Continent Caught in the Tough ‘Food Miles’ War With UK
Business Daily (Nairobi)
6 November 2007
Posted to the web 6 November 2007
By Zeddy Sambu
Every day, a cargo plane leaves the Jomo Kenyatta International Airport in Nairobi with Kenya’s agricultural produce destined for the European market. But it lands in Europe as a surging air-miles debate continues threatening to curtail growth in the agriculture sector.
Mr Joseph Muchemi, the Kenyan high commissioner in London, is sitting right at the centre of the storm and is fighting back.
“As an exporting country, we feel that air freight has been unfairly picked out as being the prime contributor to carbon emissions and that the concept of ‘food miles’ as indicative of environmental sustainability is misleading,” Mr Muchemi said in a statement sent to Business Daily.
The air miles debate – introduced early this year – has now broadened to include the spectrum of energy use and framing methods, with local players term as crude, the efforts by the European Union to introduce new standards.
Fresh campaigns aim to shift attention from the much hyped climate change debate to the contribution of trade in fresh produce making the fight against poverty and economic welfare of growers in the developing world.
Besides , African growers are facing the commercial standards threat set by individual EU member countries and supermarket chains.
The food miles concept, researchers say, needs reform, to include social and economic development aspects.
While UK researchers have disagreed with retailers’ design of a new aeroplane label on exports, on Friday, the debate, took a new twist to include farming methods dashing Kenyan hopes on the fight against climate change and boost of revenue from one of Kenya’s leading foreign exchange earner.
The Soil Association, Britain’s largest organic food association, said it will continue to put its stamp of approval on products sent by air, but only if the food sales help poor farmers.
The official certifier of over 70 per cent of organic produce sold in Britain, the lobby appeared keen to cut down on airfreight with intention to see a total ban in the future.
Air freighted organic produce, it said , must, henceforth, adhere to stricter ‘ethical’ policies in order to be accredited and sold in the key market that absorbs 65 per cent of Kenya’s fresh fruits, vegetables and flower exports. Previously, the environmental lobby debated refusing to certify products shipped by air freight because of high carbon emissions from planes.
But the group says details of the proposal would be open to discussion throughout 2008 and would become effective January 2009.
“Our aim is to minimise air freight by encouraging alternatives, such other forms of shipping, and creating local organic markets,” Anna Bradley, chairwoman of the Soil Association Standards Board, told reporters in London last week. “We recognise that building alternative markets that offer the same social and economic benefits as organic exports take time,” she said.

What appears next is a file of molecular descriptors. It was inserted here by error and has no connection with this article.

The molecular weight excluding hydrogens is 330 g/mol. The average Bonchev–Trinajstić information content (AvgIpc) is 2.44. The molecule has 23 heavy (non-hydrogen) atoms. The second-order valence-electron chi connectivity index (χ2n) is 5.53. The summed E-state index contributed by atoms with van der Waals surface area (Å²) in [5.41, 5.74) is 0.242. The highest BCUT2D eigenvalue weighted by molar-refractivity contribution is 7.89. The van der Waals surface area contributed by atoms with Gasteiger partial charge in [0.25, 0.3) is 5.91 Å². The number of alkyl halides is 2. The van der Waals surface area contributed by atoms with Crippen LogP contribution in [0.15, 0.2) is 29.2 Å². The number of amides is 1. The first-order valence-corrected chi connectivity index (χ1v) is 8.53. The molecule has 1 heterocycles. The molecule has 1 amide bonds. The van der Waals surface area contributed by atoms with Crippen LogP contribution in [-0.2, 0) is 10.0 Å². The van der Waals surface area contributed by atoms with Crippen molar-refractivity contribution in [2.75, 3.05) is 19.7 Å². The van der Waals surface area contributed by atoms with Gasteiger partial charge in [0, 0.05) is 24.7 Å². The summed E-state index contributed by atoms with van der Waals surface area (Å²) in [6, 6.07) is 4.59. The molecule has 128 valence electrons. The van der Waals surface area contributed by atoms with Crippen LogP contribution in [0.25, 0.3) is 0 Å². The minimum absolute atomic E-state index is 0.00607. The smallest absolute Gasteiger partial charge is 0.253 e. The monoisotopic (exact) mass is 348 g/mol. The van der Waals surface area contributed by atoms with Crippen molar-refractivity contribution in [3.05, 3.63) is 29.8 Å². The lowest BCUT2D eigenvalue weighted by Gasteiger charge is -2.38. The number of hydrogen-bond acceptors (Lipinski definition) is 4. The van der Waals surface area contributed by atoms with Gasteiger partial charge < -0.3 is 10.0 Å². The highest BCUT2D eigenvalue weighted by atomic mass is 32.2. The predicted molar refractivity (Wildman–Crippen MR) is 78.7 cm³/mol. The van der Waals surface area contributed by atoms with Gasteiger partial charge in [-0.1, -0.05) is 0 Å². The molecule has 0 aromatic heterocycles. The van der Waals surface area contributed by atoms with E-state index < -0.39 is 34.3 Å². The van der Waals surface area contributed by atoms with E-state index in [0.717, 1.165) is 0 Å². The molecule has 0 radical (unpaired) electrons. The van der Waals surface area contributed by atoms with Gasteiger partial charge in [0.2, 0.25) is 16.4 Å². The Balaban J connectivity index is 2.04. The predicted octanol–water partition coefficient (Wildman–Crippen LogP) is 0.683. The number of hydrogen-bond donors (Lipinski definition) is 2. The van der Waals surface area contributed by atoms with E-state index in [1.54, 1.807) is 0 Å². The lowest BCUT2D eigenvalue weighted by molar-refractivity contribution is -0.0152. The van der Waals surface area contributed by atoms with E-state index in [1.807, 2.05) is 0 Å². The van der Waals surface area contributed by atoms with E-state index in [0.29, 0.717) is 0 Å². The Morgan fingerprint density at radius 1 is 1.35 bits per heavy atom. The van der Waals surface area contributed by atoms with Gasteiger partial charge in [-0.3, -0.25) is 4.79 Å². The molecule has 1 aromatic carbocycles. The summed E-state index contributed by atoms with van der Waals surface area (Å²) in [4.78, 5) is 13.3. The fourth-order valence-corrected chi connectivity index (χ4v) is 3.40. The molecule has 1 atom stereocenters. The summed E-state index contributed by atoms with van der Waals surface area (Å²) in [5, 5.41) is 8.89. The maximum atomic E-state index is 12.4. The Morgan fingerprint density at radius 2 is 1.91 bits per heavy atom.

Experts are warning that more restrictive practices will damage its organic export market, which is growing in demand in the UK. Although developing markets such as Kenya use less carbon intensive farming methods, analysts say collapse of the horticulture sector could see the country lose Sh114 billion in trade and investment.
Environmental organisations like Greenpeace, which earlier said it was concerned about the large carbon footprint created by food shipped via air freight, had been involved in consultations over the new standards, Bradley said. Nearly 95 per cent of Kenya’s exports to the UK are sent by ship, which is far less intensive in terms of carbon emissions.
Campaigns unveiled in July by Kenyan flower exporters in the height of the climate change battle, introduced the ‘Grown Under the Sun’ label to counter the campaign fronted by UK traders and environmental lobbyists.
“All environmental and social aspects need to be analysed, and trade-offs assessed. Singular comparisons do not necessarily help us to generate good policy,” said Jane Ngige, the Kenya Flower Council’s chief executive.
The local horticultural industry and its exports to the UK currently supports around one million Kenyans and generates at least Â£100 million per year to play a key role in its economy.
New research findings by the International Institute for Environment Development (IIED) show that developing markets such as Kenya actually use far less carbon-intensive farming methods, and so the broader picture looks very different.
It estimates that air-freighting from sub-Saharan Africa accounts for 0.1 per cent of the UK’s total carbon emissions while around 65 per cent of emissions relating to food are caused by transportation within Britain.
Gareth Thomas, the UK Minister for Trade and Development, last week, noted that driving around six miles to a supermarket to buy some Kenyan green beans, emits the same amount of carbon as air-freighting that pack of green beans.
“If you consider that the majority of Kenyan fresh produce is freighted in the hold of passenger aircraft, then the emissions relating to that pack of green beans is even less,” said Mr Thomas.
IIED says before targeting developing countries such as Kenya whose emissions per capita are 0.9 tonnes as opposed to Europe’s 22 tonnes per capita, the UK needs to prioritise addressing domestic road transport and energy use first, then aviation.